Rashi on Numbers 27:1

So why did it specify the lineage of the blasphemer? Why did it have to bring down the story in the first place? The fact that it’d be embarassing isn’t just a simple corrolation but rather the causation of the story being brought down in the first place!

When one does something shameful, it doesn’t just bring shame on that individual but rather their entire surroundings. Society tends to be quite judgemental, and may equate certain actions to completely unrelated factors. For example, a misbehaving child would sometimes get told “is this what you do at home? do your parents let you get away with it?”, implying that it’s the parents fault the child is acting like this.

As Jews, when we walk around with a Kippah or Tzizit, we represent Hakadosh Baruch Hu. Doing anything wrong and shameful also looks bad on Hakadosh Baruch Hu’s part. As Jews, two of our 613 commandments are to distance ourselves from Chillul Hashem and instead, make a Kiddush Hashem.

The Jews at the time failed to realize the power we, as Jews, have. That’s why he was temporarily detained while they seeked an answer of what to do with such a person. As an example of their thought process, imagine one with a bad reputation publicly mocks a king. Other than the punishment inflicted for disrespecting a king, no one would pay attention to the specific words used, due to it validating his entire existance. If one with a noble status were to mock the king, however, their specific words would be taken into account when serving the punishment.

Hashem teaches us, though, that we needed to destroy the thorns in the vineyard early on prior to their infection on the grapes that hold. There is no one that is not obligated to distance themselves from Chillul Hashem, to the point where even an average Jew must choose death over causing a disrespectance to Hashem’s name. If they still go ahead and do the sin, not even Yom Kippur can help him.

(To clarify, the only sins that need to chose death over doing the sin is immorality, murdering someone else and idol worship. If one is faced with a situation where they would die if they don’t do an averah, unless it’s one of the three sins above, they must do the averah due to the mitzvah of “Vechai Bahen” found in Parashat Acharei Mot.)

אֲבָל מִי שֶׁיֵּשׁ חִילּוּל הַשֵּׁם בְּיָדוֹ אֵין לוֹ כֹּחַ בִּתְשׁוּבָה לִתְלוֹת וְלֹא בְּיוֹם הַכִּפּוּרִים לְכַפֵּר וְלֹא בְּיִסּוּרִין לְמָרֵק אֶלָּא כּוּלָּן תּוֹלִין וּמִיתָה מְמָרֶקֶת שֶׁנֶּאֱמַר וְנִגְלָה בְאׇזְנָי ה׳ צְבָאוֹת אִם יְכוּפַּר הֶעָוֹן הַזֶּה לָכֶם עַד תְּמוּתוּן

But in the case of one who has caused desecration of God’s name, his repentance has no power to suspend punishment, nor does Yom Kippur have power to atone for his sin, nor does suffering alone have power to absolve him. Rather, all these suspend punishment, and death absolves him, as it is stated: “And the Lord of Hosts revealed Himself to my ears: This iniquity shall not be atoned for until you die” (Isaiah 22:14).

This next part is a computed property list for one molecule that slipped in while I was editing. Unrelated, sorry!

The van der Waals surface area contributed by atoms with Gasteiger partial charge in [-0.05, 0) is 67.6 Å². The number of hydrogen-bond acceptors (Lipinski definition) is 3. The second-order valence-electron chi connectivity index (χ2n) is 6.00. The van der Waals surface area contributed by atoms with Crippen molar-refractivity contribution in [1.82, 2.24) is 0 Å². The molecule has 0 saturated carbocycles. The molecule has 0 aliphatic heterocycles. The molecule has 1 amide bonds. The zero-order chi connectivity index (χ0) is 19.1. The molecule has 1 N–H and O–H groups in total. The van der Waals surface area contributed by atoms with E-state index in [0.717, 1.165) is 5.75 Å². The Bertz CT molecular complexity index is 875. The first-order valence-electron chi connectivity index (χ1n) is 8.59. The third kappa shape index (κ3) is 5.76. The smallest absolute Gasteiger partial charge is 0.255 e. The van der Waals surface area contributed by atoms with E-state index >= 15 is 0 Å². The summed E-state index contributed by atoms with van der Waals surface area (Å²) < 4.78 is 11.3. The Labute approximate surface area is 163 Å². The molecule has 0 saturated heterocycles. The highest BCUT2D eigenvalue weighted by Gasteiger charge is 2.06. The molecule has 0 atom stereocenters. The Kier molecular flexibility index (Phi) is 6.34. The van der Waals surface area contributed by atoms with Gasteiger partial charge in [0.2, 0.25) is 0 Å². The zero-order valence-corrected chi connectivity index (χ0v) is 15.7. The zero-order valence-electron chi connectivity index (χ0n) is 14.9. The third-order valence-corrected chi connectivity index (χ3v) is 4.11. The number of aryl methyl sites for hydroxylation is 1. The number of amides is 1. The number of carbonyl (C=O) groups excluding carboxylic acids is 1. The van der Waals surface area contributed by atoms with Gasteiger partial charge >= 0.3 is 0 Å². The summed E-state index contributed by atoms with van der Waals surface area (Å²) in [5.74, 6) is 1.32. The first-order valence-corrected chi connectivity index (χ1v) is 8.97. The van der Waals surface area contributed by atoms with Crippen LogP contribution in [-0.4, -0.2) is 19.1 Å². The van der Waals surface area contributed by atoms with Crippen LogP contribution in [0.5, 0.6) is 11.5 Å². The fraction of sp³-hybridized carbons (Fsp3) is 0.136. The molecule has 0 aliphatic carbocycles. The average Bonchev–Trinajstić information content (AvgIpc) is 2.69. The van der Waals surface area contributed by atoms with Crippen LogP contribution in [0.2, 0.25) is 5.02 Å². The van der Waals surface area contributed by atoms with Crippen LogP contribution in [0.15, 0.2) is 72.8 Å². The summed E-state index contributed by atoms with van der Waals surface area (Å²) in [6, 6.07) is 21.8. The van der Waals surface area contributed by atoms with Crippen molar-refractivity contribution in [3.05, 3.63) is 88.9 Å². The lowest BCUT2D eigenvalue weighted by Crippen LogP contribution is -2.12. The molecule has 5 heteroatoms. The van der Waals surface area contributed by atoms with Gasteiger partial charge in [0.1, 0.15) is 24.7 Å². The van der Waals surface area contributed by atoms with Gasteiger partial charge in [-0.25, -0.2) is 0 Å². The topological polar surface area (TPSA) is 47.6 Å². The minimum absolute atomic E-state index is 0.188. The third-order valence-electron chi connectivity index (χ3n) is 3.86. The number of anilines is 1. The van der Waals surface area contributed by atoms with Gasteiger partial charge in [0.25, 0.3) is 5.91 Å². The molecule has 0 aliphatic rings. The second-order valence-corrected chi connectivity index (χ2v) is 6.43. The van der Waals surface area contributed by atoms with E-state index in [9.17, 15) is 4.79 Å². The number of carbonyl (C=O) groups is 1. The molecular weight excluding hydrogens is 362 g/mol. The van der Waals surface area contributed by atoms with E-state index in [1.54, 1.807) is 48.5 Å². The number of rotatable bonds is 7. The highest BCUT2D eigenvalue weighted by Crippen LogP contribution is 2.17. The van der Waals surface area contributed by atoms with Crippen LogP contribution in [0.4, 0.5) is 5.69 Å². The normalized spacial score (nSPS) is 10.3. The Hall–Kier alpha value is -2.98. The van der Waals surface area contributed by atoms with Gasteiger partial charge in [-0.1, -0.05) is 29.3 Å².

Yoma 86a

To what extent is Chillul Hashem? Not even these three sins, but Messilat Yesharim teaches us that Chillul Hashem means doing anything beneath your level. Amongst the normal society norms (the three mentioned above), there’s also the level that each person individually reaches. For example, a community leader disrespecting the rules either he is abided to (by Hakadosh Baruch Hu) or his own community’s rules is a Chillul Hashem. People look to leaders to set the example, and the example needs to be set right.

והענין, שכל אדם לפי מדריגתו ולפי מה שהוא נחשב בעיני הדור, צריך שיתבונן לבלתי עשות דבר בלתי הגון לאיש כמותו, כי כפי רבות חשיבותו וחכמתו כן ראוי שירבה זהירותו בדברי העבודה ודקדוקו בה, ואם איננו עושה כן, הרי שם שמים מתחלל בו חס וחלילה, כי כבוד התורה הוא, שמי שמרבה הלימוד בה ירבה כמו כן ביושר ובתיקון המדות, וכל מה שיחסר מזה למי שמרבה בלימוד, גורם ביזיון ללימוד עצמו, וזה חס וחלילה חילול לשמו יתברך, שנתן לנו את תורתו הקדושה וצונו לעסוק בה להשיג על ידה שלימותנו.

The explanation of the matter is that every person according to his level and according to what he is considered in the eyes of his generation, must be mindful to not do something which is not befitting of someone like him. The greater his importance and wisdom, the greater he needs to increase watchfulness and meticulousness in the divine service. If he fails to do so, behold, the Name of Heaven will be profaned through him, G-d forbid. For it is an honor to the Torah, that one who increases study in it, should also increase uprightness and refinement of character traits. Any lacking in this among those who increase study in the Torah brings disgrace to the study itself. This is, G-d forbid, a profanation of G-d’s Name, blessed be He, who gave us His holy Torah and commanded us to toil in it order to achieve our perfection through it.

Messilat Yesharim 11:104

Hashem shechinah rests on us all, as stated multiple times including this very Parasha. The blessing Moshe gave to the builders of the then-just-built Mishkan was that it should be their will that Hashem’s shechinah rests on the work of their hands (we have an entire dvar torah on this). Seems like it even extended to be in a mitzvah form, though, because this weeks Parasha quotes Hashem commands us to have his sanctity be among the sons of Israel.

וְלֹ֤א תְחַלְּלוּ֙ אֶת־שֵׁ֣ם קָדְשִׁ֔י וְנִ֨קְדַּשְׁתִּ֔י בְּת֖וֹךְ בְּנֵ֣י יִשְׂרָאֵ֑ל אֲנִ֥י יְהוָ֖ה מְקַדִּשְׁכֶֽם׃

You shall not profane My holy name, that I may be sanctified in the midst of the Israelite people—I the LORD who sanctify you,

Leviticus 22, Parashat Emor, Verse 32

Whether it’s between Jews and Non-Jews or Religious vs Secular, set the example for how we’re supposed to be. Don’t shove others away by your embarassing attitude, and instead represent Hashem in the best way possible. That way, we’re performing the mitzvah of Kiddush Hashem. That way, we’re representing Hakadosh Baruch Hu, and making people realize the truth. By letting people realize what it’s like to be a responsible orthodox Jew, maybe it’ll bring people back. By that, we should have the merit to bring Mashiach in our days.

Shabbat Shalom!